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dc.contributor.authorLee, Hyewonen
dc.date2012-08-17 12:23:14.762
dc.date.accessioned2012-08-22T23:26:53Z
dc.date.available2012-08-22T23:26:53Z
dc.date.issued2012-08-22
dc.identifier.urihttp://hdl.handle.net/1974/7384
dc.descriptionThesis (Master, Neuroscience Studies) -- Queen's University, 2012-08-17 12:23:14.762en
dc.description.abstractStigma is one of the key barriers to mental health services and there has been growing efforts to develop anti-stigma programs. However, little research has been done on quantifying experiences of stigma and their psychosocial impacts in the perspectives of those that suffer from mental illnesses. It is essential to develop an instrument that quantifies the extent and impact of stigma. Therefore, we conducted a study to field-test The Inventory of Stigmatizing Experiences and measure the difference in perceived stigma and its psychosocial impacts on Korean and Canadian patients with Depression and Bipolar disorders. A cross-sectional comparison study was conducted. Data collection took place at tertiary care hospitals located in Kingston, Ontario, Canada and Seoul, South Korea. In total, 214 Canadian and 51 Korean individuals with depression and bipolar disorder participated. Canadian participants reported significantly higher experience with stigma (p << 0.05) and its impact (p << 0.05) compared to Korean participants. Moreover, patients with bipolar disorder had significantly higher scores on both stigma experience and impact compared to patients with depression (p << 0.05). However, the diagnosis status was not a significant factor in the linear regression analyses, whereas nationality remained as a strong predictor of stigma. Age of symptom onset was also a strong predictor for both stigma experience and stigma impact. Marital status was also a significant factor for stigma impact. Both subscales of the inventory (the stigma experiences scale and the stigma impact scale) were highly reliable, with reliability coefficients of 0.81 and 0.93, respectively. In conclusion, there seems to be higher level of stigma and impact in the Canadian population compared to the Korean population. In addition, bipolar disorder patients may experience more stigma and higher impact compared to patients with depression. These differences in stigma experience and its impact in different populations (by nationality and diagnosis) suggest the need to develop more tailored anti-stigma programs. The Inventory of Stigmatizing Experiences is a highly reliable instrument.en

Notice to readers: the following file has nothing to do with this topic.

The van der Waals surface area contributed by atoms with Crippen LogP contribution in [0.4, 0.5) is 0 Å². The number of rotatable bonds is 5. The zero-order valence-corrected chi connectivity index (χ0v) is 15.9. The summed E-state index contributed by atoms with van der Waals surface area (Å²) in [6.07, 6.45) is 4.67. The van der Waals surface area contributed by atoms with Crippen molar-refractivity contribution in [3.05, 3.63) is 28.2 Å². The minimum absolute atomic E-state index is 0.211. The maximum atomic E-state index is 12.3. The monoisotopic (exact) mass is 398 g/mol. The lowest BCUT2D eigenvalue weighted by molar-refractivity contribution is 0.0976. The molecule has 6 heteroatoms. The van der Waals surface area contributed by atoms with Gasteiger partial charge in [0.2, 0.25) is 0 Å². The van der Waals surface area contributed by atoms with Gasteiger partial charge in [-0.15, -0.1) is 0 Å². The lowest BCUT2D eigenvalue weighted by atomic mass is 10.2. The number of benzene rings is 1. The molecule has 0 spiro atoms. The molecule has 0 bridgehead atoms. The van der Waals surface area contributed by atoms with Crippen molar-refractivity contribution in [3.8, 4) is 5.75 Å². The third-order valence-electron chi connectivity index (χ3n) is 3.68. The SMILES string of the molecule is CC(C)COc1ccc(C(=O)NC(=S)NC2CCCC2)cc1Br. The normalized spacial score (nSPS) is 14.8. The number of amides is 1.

dc.language.isoengen
dc.relation.ispartofseriesCanadian thesesen
dc.rightsThis publication is made available by the authority of the copyright owner solely for the purpose of private study and research and may not be copied or reproduced except as permitted by the copyright laws without written authority from the copyright owner.en
dc.subjectmood disorderen
dc.subjectstigmaen
dc.titleComparison of stigmatizing experiences between Korean and Canadian patients with depression and bipolar disordersen
dc.typethesisen
dc.description.degreeM.Sc.en
dc.contributor.supervisorMilev, Roumenen
dc.contributor.departmentNeuroscience Studiesen
dc.degree.grantorQueen's University at Kingstonen


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